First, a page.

REA: I think everyone was motivated by different things. Some, by being up to date about the various EU states that closed off borders and treated refugees poorly; some by being up to date on the Syria issue and believing that refugees deserve a better life; some were motivated because they – as political activists – felt it was an obligation to act; some were caught off guard and felt they had to act when pictures of refugees walking on Danish highways were published, and some were probably motivated by a link with Syria.
RAH: What motivated you?
REA: A mixture of things, I’m a political being, and the war in Syria is a political war. In my opinion, the West has a huge responsibility there, because the actions of the western world have destabilised the Middle East and robbed the people of the standards that we live by here. It’s a human right to be able to live in a safe environment, have food and a roof over your head, and a future worth looking forward to. It’s obvious that these are not rights that Denmark is prepared to fulfil for refugees, and that was a motivation for me.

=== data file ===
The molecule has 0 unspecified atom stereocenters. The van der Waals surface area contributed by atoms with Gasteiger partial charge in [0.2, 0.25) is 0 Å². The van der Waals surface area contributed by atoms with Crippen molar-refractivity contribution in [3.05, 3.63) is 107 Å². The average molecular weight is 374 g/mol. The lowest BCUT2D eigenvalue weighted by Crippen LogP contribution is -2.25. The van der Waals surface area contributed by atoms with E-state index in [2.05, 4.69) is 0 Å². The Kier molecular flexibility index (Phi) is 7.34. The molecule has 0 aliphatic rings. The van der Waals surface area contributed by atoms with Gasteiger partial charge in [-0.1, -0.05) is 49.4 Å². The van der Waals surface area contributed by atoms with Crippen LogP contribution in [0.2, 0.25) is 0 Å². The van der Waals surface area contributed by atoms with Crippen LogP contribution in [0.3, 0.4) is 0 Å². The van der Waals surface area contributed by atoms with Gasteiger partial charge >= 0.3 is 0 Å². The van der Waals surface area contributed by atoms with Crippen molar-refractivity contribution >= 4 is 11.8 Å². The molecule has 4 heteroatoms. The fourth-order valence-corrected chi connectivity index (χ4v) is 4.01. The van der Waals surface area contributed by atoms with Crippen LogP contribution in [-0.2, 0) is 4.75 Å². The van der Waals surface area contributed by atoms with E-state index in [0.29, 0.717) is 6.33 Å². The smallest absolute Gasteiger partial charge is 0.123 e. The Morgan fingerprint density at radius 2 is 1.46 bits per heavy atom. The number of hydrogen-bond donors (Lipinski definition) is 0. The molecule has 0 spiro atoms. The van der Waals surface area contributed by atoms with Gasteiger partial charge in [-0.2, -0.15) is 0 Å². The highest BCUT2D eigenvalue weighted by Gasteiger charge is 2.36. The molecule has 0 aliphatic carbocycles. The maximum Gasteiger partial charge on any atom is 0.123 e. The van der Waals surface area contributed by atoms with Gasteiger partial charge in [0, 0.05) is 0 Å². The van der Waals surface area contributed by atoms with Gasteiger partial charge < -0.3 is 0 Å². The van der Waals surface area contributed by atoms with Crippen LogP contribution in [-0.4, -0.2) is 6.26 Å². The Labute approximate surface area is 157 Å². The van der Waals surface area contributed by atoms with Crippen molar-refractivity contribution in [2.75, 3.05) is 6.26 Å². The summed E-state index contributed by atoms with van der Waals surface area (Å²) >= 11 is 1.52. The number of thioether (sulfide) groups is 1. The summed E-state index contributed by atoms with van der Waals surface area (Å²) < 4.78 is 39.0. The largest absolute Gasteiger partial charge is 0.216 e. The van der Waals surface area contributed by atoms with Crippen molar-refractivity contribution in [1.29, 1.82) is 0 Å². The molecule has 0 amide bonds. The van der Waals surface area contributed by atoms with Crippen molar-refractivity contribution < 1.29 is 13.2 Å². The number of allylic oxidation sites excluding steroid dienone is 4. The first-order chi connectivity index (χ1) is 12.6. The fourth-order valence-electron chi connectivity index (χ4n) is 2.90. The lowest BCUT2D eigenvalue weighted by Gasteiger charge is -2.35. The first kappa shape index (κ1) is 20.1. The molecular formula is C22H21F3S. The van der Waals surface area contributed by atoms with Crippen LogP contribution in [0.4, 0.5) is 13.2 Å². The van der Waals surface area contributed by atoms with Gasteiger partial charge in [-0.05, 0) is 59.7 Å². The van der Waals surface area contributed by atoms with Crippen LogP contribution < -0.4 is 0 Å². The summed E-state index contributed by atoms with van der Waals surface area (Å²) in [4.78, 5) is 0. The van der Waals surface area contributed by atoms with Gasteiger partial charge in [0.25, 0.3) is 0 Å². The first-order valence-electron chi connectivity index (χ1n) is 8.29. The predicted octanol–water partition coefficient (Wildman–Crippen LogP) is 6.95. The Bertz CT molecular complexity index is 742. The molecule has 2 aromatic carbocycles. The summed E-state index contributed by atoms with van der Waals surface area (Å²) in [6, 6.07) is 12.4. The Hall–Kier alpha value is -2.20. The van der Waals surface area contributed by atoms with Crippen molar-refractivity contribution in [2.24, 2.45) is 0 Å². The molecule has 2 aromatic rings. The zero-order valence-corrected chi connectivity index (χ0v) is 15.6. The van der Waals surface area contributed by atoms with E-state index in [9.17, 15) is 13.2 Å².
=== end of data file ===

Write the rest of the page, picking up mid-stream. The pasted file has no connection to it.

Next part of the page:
I’m of Arab descent – particularly Jordanian and Syrian. I don’t really have a personal relation with Syria, I’ve never been there and I don’t have a relationship with the part of family I have there. So for me it wasn’t a relation to Syria that motivated me to join the movement, but my relation to the region that has kept me wanting to be updated.
RAH: In the group’s experience, do you think that society or those in your community support and are sympathetic to what you did, and what the ‘human smugglers’ do?